Heat pumps

A heat pump is a device that can be used to heat your home or workplace.

Heat pumps come in a variety of types including

How heat pumps work

Heat pumps work by transferring heat from their source to the water that circulates through the radiators or underfloor heating of a building. They work similar to a refrigerator, but in reverse. They can also be used for cooling by “running in reverse”.

Heat pumps run on electricity and can typically produce around 3 kilowatts of heat for every kilowatt of energy used to run the heat pump. By comparison, a gas boiler only produces approximately 0.93 kilowatts of heat for every 1 kilowatt of energy used. Heat pumps are therefore much more efficient than gas boilers.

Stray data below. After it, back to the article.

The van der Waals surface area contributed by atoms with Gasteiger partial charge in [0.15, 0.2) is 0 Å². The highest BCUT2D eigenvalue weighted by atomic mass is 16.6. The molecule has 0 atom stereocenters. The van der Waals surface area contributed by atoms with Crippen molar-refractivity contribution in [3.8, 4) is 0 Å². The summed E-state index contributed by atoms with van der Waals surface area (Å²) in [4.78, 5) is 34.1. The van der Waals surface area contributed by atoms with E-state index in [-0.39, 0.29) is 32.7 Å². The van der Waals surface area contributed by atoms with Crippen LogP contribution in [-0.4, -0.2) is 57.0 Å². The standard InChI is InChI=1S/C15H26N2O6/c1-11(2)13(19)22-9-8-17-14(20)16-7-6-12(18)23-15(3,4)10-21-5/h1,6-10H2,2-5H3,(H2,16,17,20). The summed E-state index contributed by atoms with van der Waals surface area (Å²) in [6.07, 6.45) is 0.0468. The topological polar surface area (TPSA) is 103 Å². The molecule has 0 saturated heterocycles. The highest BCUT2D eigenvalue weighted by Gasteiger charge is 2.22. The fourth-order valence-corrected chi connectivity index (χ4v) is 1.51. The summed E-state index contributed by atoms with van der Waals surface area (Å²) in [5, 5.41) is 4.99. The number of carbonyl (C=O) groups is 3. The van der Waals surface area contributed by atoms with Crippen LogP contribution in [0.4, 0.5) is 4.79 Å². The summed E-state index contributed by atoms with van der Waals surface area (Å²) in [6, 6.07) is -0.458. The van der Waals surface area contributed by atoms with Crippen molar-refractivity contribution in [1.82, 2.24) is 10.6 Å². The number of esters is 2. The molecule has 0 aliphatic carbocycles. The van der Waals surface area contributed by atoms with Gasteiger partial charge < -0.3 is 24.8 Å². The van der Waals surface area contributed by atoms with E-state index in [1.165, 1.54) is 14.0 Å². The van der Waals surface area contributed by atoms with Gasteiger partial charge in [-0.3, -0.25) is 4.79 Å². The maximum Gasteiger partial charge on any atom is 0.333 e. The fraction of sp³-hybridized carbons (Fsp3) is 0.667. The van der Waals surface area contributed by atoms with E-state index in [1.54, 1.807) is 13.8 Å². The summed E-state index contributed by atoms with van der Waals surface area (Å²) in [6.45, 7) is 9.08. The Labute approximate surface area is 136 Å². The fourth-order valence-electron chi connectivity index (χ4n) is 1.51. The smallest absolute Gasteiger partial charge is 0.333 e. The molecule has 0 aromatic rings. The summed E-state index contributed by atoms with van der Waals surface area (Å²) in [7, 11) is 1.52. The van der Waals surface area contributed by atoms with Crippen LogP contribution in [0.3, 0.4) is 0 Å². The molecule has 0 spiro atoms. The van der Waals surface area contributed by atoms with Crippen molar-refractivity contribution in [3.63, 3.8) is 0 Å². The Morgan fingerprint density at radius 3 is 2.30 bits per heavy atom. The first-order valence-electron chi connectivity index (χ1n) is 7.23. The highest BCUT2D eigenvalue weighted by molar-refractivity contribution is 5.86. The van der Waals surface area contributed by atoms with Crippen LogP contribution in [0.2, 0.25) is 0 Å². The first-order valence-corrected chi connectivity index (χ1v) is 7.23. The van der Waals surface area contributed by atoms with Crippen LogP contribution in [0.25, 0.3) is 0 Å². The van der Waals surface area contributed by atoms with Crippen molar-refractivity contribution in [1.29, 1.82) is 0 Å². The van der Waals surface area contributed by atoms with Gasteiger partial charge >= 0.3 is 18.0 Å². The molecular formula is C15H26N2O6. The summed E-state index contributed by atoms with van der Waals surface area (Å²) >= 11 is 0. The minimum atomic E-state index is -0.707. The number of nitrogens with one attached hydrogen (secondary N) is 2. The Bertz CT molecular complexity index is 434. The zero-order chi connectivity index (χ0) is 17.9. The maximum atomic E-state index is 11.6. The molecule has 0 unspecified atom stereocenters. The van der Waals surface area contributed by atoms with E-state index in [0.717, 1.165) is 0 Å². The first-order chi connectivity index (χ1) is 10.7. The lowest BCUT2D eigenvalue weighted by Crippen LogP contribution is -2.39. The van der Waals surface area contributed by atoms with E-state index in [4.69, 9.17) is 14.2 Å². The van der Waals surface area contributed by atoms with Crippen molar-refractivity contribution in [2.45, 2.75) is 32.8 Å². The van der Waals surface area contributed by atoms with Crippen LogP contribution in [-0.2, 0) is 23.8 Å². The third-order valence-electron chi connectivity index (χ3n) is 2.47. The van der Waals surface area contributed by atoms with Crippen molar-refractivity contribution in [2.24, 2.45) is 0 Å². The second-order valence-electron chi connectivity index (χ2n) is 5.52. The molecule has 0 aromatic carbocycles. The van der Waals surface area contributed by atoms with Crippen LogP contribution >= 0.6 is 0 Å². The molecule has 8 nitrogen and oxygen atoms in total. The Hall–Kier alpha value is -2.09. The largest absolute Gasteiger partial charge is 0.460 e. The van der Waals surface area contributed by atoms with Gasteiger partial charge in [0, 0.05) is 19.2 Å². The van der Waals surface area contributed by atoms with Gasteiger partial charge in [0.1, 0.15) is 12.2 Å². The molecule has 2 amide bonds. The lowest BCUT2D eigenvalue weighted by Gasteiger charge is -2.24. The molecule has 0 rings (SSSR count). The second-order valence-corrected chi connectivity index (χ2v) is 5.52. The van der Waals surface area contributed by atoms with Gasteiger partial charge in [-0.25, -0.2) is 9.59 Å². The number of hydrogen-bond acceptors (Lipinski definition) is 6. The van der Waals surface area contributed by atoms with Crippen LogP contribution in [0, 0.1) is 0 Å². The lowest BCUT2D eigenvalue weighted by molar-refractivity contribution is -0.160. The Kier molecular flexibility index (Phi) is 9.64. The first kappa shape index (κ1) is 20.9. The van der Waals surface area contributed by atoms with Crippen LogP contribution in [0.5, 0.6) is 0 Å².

However, electricity is much more expensive than gas. The costs of running a heat pump can be offset by installing solar panels, which provide free electricity.

As of 1 April 2024, new buildings in Scotland cannot have polluting heat systems such as gas boilers. This means that many new buildings will have heat pumps.

The Energy Saving Trust has an in-depth guide to how heat pumps work. The "visit a heat pump" scheme enables you to arrange to see a heat pump near you.

Environmental benefits of heat pumps

Heat pumps run on electricity as opposed to fossil fuels. The Energy Saving Trust estimates that a typical three-bedroom home can save 1,900 kg of carbon dioxide a year when switching from a new gas boiler to a heat pump, or 2,900 kg of carbon dioxide when switching from an old gas boiler.